Is it still a good time to invest in Palladium?

Is it still a good time to invest in Palladium?

Smart investors are well-versed in diversifying their portfolios with gold, silver, and platinum. So, it makes sense that these popular metals have made the headlines in recent years. But in the background, an inconspicuous industrial metal has been on a stealthy bull run: Palladium.

Palladium’s price has soared 370% in the past five years alone, making it more valuable than gold and other major precious metals. What is behind Palladium’s strong performance in recent years? Let’s take a closer look at why you may not want to sleep on Palladium.

Auto Demand Drives Palladium

Unlike gold, which has limited industrial uses, palladium is a workhorse. Gas and hybrid vehicle catalytic converters account for about 85% of the world’s supply, where the metal aids in absorbing harmful pollutants before they are emitted into the air. Tighter environmental regulations and increased auto demand in China and the United States, where consumers are still hungry for gas and hybrid-powered cars and trucks, have been significant drivers for palladium.

With a rebounding Chinese economy, ongoing economic stimulus in the United States, and aggressive emission reduction targets by both countries, the demand for catalytic converters – and in turn, palladium – won’t wane anytime soon.

The Palladium Shortage

Palladium is extremely rare, making up only .0005 ppm of the earth’s crust (about ten times less than platinum). Only two nations control most of the world’s palladium supply, Russia and South Arica. Even a tiny mining disruption could cause supply shocks that reverberate worldwide. So, it’s no surprise that the palladium market is in a supply shortage for the 10th year in a row.

Nornickel is Russia’s only supplier of palladium and is also the world’s leading producer. Last year, flooding at two of Nornickel’s mines suspended those mine operations, further driving up palladium’s price. And ongoing threats of Russia curtailing exports due to political sanctions and regulations is a constant supply risk.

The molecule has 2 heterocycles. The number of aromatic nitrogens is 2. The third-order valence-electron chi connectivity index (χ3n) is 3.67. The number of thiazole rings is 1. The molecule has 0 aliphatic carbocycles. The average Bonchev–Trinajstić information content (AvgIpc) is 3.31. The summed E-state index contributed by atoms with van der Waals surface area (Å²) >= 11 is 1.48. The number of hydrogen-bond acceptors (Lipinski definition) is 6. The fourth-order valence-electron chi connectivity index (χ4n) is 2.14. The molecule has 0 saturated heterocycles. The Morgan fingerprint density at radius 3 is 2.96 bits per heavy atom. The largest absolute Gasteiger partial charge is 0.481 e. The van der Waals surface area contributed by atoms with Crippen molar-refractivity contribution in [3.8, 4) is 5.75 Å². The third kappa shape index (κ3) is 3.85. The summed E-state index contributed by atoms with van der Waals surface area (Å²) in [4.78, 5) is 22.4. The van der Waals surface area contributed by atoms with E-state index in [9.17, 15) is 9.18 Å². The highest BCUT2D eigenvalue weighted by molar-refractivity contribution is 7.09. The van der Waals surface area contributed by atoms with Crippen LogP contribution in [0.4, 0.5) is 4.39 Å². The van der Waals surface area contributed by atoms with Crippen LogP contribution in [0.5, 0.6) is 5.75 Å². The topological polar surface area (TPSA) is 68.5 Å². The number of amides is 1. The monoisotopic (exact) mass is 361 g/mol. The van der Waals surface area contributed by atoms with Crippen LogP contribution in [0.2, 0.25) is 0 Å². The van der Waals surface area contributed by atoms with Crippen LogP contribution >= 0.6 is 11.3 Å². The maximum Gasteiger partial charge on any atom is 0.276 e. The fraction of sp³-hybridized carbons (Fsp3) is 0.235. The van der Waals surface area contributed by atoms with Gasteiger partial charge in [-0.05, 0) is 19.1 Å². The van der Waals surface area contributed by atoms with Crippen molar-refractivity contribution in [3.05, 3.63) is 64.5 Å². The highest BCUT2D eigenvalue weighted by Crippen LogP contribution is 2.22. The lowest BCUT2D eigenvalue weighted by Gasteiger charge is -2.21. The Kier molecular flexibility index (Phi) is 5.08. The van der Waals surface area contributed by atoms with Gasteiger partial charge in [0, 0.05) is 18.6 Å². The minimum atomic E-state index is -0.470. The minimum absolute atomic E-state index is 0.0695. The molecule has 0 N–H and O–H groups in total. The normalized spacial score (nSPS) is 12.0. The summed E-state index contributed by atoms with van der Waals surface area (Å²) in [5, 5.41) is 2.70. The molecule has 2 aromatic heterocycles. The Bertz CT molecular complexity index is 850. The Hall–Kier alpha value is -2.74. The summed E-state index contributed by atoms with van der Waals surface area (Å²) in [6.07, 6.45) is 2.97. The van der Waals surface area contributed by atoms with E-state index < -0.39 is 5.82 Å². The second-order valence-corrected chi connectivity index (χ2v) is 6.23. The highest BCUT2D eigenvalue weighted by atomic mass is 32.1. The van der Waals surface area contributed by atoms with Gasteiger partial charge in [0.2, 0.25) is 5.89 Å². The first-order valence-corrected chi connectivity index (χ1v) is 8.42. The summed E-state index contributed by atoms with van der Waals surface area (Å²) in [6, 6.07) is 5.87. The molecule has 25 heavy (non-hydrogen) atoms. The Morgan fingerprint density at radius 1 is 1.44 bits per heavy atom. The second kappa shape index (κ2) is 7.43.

Palladium in a portfolio

When it comes to investing in precious metals, investors should not only think of gold and silver. 2021 may have seen a stabilizing in many markets, but palladium’s underlying fundamentals are unlikely to change any time soon. After all, there’s little that can be done to boost supply, and demand shows no sign of slowing. The truth is, industrial metals like palladium, whose value has more of a direct supply and demand relationship, can play a significant role in diversifying a portfolio.

Physical bullion such as bars or coins are the most direct way to invest in palladium. Now is the time to talk to your customers about palladium’s long-term investment value in any bullion portfolio.

Disclaimer: This editorial has been prepared by Dillon Gage Metals for information and thought-provoking purposes only and does not purport to predict or forecast actual results. This editorial opinion is not to be construed as investment advice or as a recommendation regarding any particular security, commodity or course of action. Opinions expressed herein cannot be attributable to Dillon Gage. Reasonable people may disagree about the events discussed or opinions expressed herein. In the event any of the assumptions used herein do not come to fruition, results are likely to vary substantially. It is not a solicitation or advice to make any exchange in commodities, securities or other financial instruments. No part of this editorial may be reproduced in any manner, in whole or in part, without the prior written permission of Dillon Gage Metals. Dillon Gage Metals shall not have any liability for any damages of any kind whatsoever relating to this editorial. You should consult your advisers with respect to these areas. By posting this editorial, you acknowledge, understand and accept this disclaimer.